In fact, she knows the “double discrimination” encountered by Muslims who are also LGBTQIA – i.e. you get discriminated for being a Muslim, and then you get discriminated as LGBTQIA. This does not include (even) further discrimination from within the minority communities one belongs to – e.g. Muslims can discriminate LGBTQIA people; just as LGBTQIA people can also discriminate Muslims.

This recognition of the harshness of life for people like her pushed Ali to become a human rights defender, working for a non-government organization in General Santos City, south of the Philippines.

Ali believes in a holistic approach to the struggle for human rights.

Mahirap sa LGBTQIA community na kumilos na sila lang (It’s hard for the LGBTQIA community to fight on its own),” she said. “Naniniwala aka sa sama-sama nating pagkilos (I believe in unified struggle).”

This is because, she said, the struggle for social justice of the LGBTQIA community is no different from the struggle of other minority sectors – e.g. Indigenous Peoples, women, youth, persons with disability, seniors, Muslims, et cetera.

“We will succeed only if the effort is multi-sectoral,” she said.

Particularly addressing other transgender Muslims (and Lumads/Indigenous People), Ali said that – to begin – one needs to find oneself and then find pride in that. “Remember that whatever we are, whatever our gender identity may be, we need to be open to accept ourselves,” she said.

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With self-acceptance, she said, it is easier to push others to accept “our identity also as children of God, of Allah.”

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Andrea finds her groove

What is it like to be trans in General Santos City in southern Philippines? Local trans leader Andrea Faith Mahiwaga shares how going mainstream actually helped her push for LGBTQIA human rights.



Even as a kid, Andrea Faith Mahiwaga always knew she was “different”. The 30-year-old trans woman from General Santos City in southern Philippines recalled preferring to dress up using her mother’s bra and “kumot (blanket)” that she turned into a flowing dress. So – in a way – even as early as then, she “sort of” already knew she was a woman even if she was assigned male at birth.

At first, Andrea said she was “gay lang (a gay man).” But “na-feel ko, babae ako (I identified more as a woman).” So when she finished high school, she started identifying as a trans woman.

She was somewhat lucky since most of her family accepted – and even supported – her, including her mother and siblings. When she was “at that stage when I liked joining beauty pageants,” Andrea recalled, “my brother was my loudest cheerleader; and my sisters lent me their clothes.”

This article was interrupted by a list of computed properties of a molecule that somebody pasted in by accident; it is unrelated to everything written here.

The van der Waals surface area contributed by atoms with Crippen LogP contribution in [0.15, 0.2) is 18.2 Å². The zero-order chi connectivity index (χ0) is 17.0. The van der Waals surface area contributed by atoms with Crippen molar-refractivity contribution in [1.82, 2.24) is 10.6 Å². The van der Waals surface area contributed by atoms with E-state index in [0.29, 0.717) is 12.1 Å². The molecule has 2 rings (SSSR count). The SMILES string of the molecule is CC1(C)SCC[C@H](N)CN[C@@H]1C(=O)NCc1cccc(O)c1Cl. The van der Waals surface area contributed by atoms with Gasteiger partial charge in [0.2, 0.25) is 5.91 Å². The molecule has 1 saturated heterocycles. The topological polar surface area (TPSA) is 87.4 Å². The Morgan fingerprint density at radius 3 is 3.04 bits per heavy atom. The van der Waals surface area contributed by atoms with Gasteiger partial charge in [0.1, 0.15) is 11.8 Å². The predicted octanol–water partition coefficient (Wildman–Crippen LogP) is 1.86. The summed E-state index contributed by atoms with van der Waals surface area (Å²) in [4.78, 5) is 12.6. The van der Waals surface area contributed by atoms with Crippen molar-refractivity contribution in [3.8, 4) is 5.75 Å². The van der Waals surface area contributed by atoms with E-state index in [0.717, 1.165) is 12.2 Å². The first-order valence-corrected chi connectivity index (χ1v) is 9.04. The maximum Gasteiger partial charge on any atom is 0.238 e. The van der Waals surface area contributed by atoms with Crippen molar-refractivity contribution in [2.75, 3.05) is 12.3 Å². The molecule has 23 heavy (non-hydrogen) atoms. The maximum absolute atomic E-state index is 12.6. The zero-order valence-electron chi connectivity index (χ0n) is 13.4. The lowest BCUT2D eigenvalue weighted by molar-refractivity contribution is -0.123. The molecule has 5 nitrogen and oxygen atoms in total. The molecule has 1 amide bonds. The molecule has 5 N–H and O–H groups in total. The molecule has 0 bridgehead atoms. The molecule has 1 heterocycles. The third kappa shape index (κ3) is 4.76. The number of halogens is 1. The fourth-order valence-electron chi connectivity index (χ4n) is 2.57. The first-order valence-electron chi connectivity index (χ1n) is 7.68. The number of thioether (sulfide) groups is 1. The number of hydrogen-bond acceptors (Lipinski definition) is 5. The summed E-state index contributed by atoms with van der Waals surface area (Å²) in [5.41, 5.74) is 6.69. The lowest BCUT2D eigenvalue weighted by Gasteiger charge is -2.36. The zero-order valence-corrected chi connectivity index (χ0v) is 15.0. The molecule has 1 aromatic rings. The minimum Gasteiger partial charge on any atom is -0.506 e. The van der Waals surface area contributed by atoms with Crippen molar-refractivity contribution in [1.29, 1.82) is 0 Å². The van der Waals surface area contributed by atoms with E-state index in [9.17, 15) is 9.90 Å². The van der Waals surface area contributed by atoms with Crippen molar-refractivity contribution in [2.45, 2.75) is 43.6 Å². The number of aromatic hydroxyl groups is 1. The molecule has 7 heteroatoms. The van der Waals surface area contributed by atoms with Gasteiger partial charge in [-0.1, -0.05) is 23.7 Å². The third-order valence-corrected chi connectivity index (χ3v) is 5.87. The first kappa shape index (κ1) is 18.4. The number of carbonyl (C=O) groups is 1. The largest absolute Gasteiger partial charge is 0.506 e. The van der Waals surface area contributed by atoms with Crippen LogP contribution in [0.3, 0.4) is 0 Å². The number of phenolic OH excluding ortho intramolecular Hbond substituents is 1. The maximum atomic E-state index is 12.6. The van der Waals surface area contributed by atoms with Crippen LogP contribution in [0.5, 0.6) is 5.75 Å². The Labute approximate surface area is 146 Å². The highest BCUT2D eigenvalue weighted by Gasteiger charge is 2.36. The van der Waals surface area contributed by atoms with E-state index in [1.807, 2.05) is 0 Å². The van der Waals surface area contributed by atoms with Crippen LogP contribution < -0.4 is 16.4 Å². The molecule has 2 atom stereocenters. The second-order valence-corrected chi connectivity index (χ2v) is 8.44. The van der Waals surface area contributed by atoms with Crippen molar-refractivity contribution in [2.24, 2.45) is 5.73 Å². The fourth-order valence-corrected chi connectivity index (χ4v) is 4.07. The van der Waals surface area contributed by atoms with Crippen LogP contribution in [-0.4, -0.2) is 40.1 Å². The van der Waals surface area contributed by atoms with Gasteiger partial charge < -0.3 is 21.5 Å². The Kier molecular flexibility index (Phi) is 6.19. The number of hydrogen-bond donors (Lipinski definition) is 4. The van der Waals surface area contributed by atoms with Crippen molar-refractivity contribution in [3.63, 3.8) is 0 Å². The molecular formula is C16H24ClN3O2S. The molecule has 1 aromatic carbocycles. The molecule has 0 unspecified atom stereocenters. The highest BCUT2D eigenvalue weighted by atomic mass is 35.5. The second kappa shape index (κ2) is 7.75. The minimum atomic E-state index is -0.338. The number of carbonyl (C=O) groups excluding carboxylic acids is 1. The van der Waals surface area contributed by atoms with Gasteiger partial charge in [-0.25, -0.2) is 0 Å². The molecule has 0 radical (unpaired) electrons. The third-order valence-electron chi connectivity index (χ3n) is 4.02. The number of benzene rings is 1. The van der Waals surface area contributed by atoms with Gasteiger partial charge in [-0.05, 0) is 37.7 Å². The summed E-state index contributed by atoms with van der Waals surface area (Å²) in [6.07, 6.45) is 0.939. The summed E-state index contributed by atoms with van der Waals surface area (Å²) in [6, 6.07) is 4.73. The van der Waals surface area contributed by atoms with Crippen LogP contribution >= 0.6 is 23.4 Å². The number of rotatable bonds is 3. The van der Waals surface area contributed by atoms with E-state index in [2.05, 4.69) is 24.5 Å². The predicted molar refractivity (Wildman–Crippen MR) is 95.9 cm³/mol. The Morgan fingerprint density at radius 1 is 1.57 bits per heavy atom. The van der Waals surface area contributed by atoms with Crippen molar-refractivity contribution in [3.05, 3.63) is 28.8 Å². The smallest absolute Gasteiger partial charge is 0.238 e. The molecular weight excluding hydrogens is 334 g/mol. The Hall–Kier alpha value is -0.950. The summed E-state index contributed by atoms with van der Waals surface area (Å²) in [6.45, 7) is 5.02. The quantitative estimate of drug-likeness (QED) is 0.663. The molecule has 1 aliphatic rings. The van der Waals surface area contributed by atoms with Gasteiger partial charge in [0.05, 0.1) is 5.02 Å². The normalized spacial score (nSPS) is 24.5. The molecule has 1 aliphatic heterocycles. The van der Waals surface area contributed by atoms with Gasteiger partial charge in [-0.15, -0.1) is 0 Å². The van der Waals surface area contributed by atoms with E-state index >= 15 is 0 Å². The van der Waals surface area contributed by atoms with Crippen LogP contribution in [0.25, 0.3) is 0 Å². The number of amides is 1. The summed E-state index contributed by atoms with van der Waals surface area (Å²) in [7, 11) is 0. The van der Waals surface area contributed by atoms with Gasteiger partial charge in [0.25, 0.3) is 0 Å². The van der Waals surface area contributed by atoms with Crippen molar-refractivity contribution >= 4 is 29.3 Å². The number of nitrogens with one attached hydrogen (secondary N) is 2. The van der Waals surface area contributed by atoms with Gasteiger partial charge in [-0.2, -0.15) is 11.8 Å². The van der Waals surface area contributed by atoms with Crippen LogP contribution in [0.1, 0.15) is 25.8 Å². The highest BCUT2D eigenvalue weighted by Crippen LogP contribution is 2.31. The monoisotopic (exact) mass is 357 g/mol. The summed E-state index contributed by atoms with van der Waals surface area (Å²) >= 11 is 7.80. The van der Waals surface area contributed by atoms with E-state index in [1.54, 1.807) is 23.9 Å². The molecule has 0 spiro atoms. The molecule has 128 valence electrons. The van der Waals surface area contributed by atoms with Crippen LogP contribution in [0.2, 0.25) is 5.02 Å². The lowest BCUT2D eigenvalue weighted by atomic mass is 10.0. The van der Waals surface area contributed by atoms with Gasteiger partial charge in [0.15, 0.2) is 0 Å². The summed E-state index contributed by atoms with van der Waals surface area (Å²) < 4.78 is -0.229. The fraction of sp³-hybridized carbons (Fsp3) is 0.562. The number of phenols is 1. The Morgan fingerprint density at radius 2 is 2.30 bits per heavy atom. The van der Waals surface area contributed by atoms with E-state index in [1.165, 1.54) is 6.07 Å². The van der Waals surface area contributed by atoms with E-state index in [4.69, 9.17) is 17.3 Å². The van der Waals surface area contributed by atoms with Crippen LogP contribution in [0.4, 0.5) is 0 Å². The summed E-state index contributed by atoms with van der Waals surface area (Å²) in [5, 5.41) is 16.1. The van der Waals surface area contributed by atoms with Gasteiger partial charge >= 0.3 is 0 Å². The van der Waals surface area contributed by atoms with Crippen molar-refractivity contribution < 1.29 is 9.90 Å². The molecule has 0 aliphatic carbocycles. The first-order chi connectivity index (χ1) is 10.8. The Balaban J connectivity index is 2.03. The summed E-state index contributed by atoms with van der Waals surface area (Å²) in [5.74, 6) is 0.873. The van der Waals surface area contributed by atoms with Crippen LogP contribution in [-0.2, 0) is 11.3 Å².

It was only her father who had misgivings, even if – in hindsight – Andrea said that it must have been because of his worry for her. And this was somewhat grounded in truth, according to Andrea. One time, for example, while walking in the plaza right in front of the city hall of General Santos, she remembered being verbally harassed. “Young men shouted at me,” she recalled, “saying: ‘Here comes a walking source of money.’”

This mockery is based on the false belief that members of the LGBTQIA community only deserve to be given attention if they “pay” for it – e.g. heterosexual-identifying men will only pay attention/have sex with gay/bi men or trans women if they pay for the “favor”.

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Andrea said that – particularly in the past – “we just had to bear the taunting” because of the absence of legal protection for LGBTQIA people.

This is why Andrea believes in the relevance of having a law that will protect the human rights of LGBTQIA people.

Fortunately for LGBTQIA people in General Santos City, there is actually already an anti-discrimination ordinance (ADO) that mandates their non-discrimination while in the city. So “na-enjoy na namin ngayon ang maging LGBTQIA (we can now enjoy being LGBTQIA),” Andrea said.

May batas para pangalagaan ang environment. May batas para pangalagaan ang hayop (We have laws protecting the environment. We have laws protecting animals),” she said. So “why can’t we have a law to protect the human rights of LGBTQIA people?” For her, having a law gives “essence” to the struggle for human rights; that “LGBTQIA rights are also human rights.”

Andrea now works with the government, as an assistant administrator in Barangay Calumpang and in education monitoring by supervising day care workers in the barangay.

In a way, too, all her life, Andrea has been proving that she is more than a member of the LGBTQIA community, that she isn’t just doing things because she just wants to have sex with men. To her father, for instance, she had to prove that she can be “successful” even as a trans woman. And even now in her work, she continuously has to prove that she’s not there just to “biga-biga (a local term used to refer to people who are only looking for sexual partners, so that even if they do tasks, it is only to allow them to get sexual favors from doing these tasks – Ed).” Andrea, therefore, has to always police her own actions, so that “wala naman aka bastos na pinapakita (I don’t show them anything that isn’t socially acceptable).”

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For Andrea, though, “kung pursigido ka sa life, yun ang nag-ma-matter (if you work hard in life, that’s what matters).”

She also tries to inject some LGBTQIA-related teaching in her job – e.g. when asked to speak to schools, she would tell people about her struggles as a trans woman; and how others can help make sure that other LGBTQIA people do not experience the same because of discrimination.

Andrea also handles Trans GenSan Organization, a community-based organization advocating for trans rights in General Santos City.

In the end, “huwag tayong matakot ipakita kung ano tayo (we shouldn’t be afraid to show who we really are),” Andrea said. “Just be who you are.”